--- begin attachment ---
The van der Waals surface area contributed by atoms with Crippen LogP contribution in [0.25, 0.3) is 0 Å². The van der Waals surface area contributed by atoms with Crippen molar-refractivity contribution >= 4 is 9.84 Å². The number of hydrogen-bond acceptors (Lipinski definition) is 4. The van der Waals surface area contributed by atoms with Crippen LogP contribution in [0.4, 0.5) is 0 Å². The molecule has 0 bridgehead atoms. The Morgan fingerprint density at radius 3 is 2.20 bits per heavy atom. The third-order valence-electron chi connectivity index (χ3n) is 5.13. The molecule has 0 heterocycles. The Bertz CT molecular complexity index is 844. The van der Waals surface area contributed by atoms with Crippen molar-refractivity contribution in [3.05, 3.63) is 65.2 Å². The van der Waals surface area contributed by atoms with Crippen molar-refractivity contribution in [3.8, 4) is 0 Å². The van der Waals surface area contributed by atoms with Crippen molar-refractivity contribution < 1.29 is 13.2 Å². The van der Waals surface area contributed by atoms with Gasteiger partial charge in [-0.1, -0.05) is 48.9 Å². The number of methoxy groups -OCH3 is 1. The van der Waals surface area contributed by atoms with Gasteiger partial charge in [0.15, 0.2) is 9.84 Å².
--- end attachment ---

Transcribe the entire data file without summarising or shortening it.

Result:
The van der Waals surface area contributed by atoms with Crippen LogP contribution in [0.25, 0.3) is 0 Å². The van der Waals surface area contributed by atoms with Crippen molar-refractivity contribution >= 4 is 9.84 Å². The number of hydrogen-bond acceptors (Lipinski definition) is 4. The van der Waals surface area contributed by atoms with Crippen LogP contribution in [0.4, 0.5) is 0 Å². The molecule has 0 bridgehead atoms. The Morgan fingerprint density at radius 3 is 2.20 bits per heavy atom. The third-order valence-electron chi connectivity index (χ3n) is 5.13. The molecule has 0 heterocycles. The Bertz CT molecular complexity index is 844. The van der Waals surface area contributed by atoms with Crippen molar-refractivity contribution in [3.05, 3.63) is 65.2 Å². The van der Waals surface area contributed by atoms with Crippen molar-refractivity contribution in [3.8, 4) is 0 Å². The van der Waals surface area contributed by atoms with Crippen molar-refractivity contribution < 1.29 is 13.2 Å². The van der Waals surface area contributed by atoms with Gasteiger partial charge in [-0.1, -0.05) is 48.9 Å². The number of methoxy groups -OCH3 is 1. The van der Waals surface area contributed by atoms with Gasteiger partial charge in [0.15, 0.2) is 9.84 Å².